1. Your friends know better than to ask to see pictures from your latest adventure. They understand that if they ask, you’ll take the bait, and trot out 400 photos, all of which have in depth descriptions to go along with them.
2. You have life event FOMO. You’re not concerned about missing bar trips, or 4th of July festivities, but you hate to miss the milestones in your friends’ lives. You’re always scared you’ll have to compromise and skip someone’s wedding, or baby shower. The desire to be there to watch your friends build new lives is almost strong enough to make you stay put.
3. Your friends have suggested, on more than one occasion, that you actually try on social media so that you can become one of those travel Instagrammers with 20k followers and sponsorships. You, of course, have a rebuttal that involves arguing for experience over photo commerce, and then you spend the next 6 hours judging yourself for having an opinion on this topic.
4. People are constantly planning trips to come see you, and it’s amazing, but it’s also overwhelming because for some reason visitors always come in a bundle. Visitors tend to show up one right after the other, and it drains your time and wallet. (Yet when they all leave, you have a six month visitor dry spell in which everyone seemingly forgets you’re in a different country or state.)
5. You force your friends to block out the dates you’ll be home several months in advance. You used to specialize in meticulously scheduling “catch up sessions” with each friend in hour increments at different coffee shops around town. But now you just roll into town, tell everyone to meet at a specific bar, and see who shows up.
6. You appreciate the elusiveness of being the Carmen Sandiego friend (because everyone always wonders where in the world you are) and it makes you feel infinitely cooler than you otherwise would.
7. You always have remorse about not buying someone a souvenir, so you now have cheap souvenir shopping down to an exact science. Seven dollar shot glasses are never your speed, but you’re on street fairs selling $2 scarves and original prints like white on rice.
8. When people plan romantic trips with their SO’s, or are taking a family trip, you get a Facebook message requesting hidden gems and lists with specific metro stops and their corresponding historic landmarks. (This isn’t much of a hassle for you because you have all this info saved in a folder on your computer.)
9. You truly believe that the invention of the iMessage was life saving, because it allows you communicate with your best friends back home without trying to teach them how to use What’sApp.
10. You end up worrying about whether not “settling” in one place is setting you back in terms of ~meeting someone~. When you start to watch all of your friends get into serious relationships, move in with people, get engaged, it makes you feel like you’re out of the loop. Rationally, you know you made the choice to travel for a reason, and that you could meet someone anywhere, but you still feel like the path you chose put you in a different life stage.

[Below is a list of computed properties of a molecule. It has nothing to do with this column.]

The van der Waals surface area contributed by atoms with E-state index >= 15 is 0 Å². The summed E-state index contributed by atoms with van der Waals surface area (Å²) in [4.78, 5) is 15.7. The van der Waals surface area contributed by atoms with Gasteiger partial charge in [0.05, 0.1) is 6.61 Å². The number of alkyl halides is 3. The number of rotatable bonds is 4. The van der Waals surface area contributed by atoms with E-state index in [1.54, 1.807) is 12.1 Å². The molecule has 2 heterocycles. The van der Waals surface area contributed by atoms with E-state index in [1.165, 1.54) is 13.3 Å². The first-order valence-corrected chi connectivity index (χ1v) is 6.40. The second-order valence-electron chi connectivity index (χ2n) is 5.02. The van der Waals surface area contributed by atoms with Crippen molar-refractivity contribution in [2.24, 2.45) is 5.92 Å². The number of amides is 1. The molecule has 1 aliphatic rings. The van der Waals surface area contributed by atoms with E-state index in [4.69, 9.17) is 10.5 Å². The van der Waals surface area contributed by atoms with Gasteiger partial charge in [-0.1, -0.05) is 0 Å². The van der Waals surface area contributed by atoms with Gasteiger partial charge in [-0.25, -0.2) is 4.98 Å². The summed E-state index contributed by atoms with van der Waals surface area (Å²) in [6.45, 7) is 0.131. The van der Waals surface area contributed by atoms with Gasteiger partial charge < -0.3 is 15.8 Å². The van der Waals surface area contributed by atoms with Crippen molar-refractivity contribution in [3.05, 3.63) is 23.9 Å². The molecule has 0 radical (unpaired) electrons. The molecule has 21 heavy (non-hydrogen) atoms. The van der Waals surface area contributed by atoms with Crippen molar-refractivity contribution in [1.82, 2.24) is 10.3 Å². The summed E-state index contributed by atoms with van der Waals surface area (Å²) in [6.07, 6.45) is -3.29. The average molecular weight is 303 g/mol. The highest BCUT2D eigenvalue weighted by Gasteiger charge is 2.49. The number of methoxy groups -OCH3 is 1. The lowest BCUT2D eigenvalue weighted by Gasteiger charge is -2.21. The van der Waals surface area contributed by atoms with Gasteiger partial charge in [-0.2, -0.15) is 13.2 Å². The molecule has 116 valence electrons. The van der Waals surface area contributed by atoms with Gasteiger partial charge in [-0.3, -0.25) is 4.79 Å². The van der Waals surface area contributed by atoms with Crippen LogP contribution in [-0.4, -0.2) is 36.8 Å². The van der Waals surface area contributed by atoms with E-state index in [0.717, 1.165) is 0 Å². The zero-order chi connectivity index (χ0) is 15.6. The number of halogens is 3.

11. The fact that you worked hard for your ability to travel is rarely acknowledge. It’s true that travel, and even the ability to hop on a plane fairly often, is a huge privilege. But when there’s no one bank rolling your travel, it means that you’re working hard to save, and tailoring your schedule, so you can go wherever you want, whenever you want. Your friends often brush it off as “Oh, well I could never afford to move to X location,” and you always feel like it’s an unnecessary dig at the lifestyle you worked hard for.
12. You’ve become desensitized to being in new places, and forget that your friends still find it miraculous and shocking. When someone asks you to send them a postcard, your first instinct is to ask, “Wait, why?” before it hits you that you’re in a wildly different location.
13. Your friends have changed their opinion of you from “too organized” or “such a planner” to “free spirited,” because you aren’t afraid to just pick up and go. And while you appreciate that they think you’re now slightly more hip and spontaneous than your former self, you’re still the same person, who plans, worries about things, works, and budgets, just like everyone else.
14. You’ve learned the hard way that you just can’t keep in touch with everyone, and you constantly feel guilty about it. When you hop around from place to place, you’re meeting new people who impact your life and it’s nearly impossible to chat with them all on a weekly basis.
15. You miss real-time conversations. Sending an email, or a rambling Facebook message is nice, but it’s never quite as satisfying as being able to go back and forth with someone. But when there’s time differences involved, sometimes getting a response nine hours later is the best you’re going to get.
16. Even if you love traveling alone, you’ll sometimes wish you could share new places with people you love, and that’s not always possible. There is always a twinge of regret when you can’t share a moment, an experience, or even a view with that one friend you know would appreciate it as much as you do.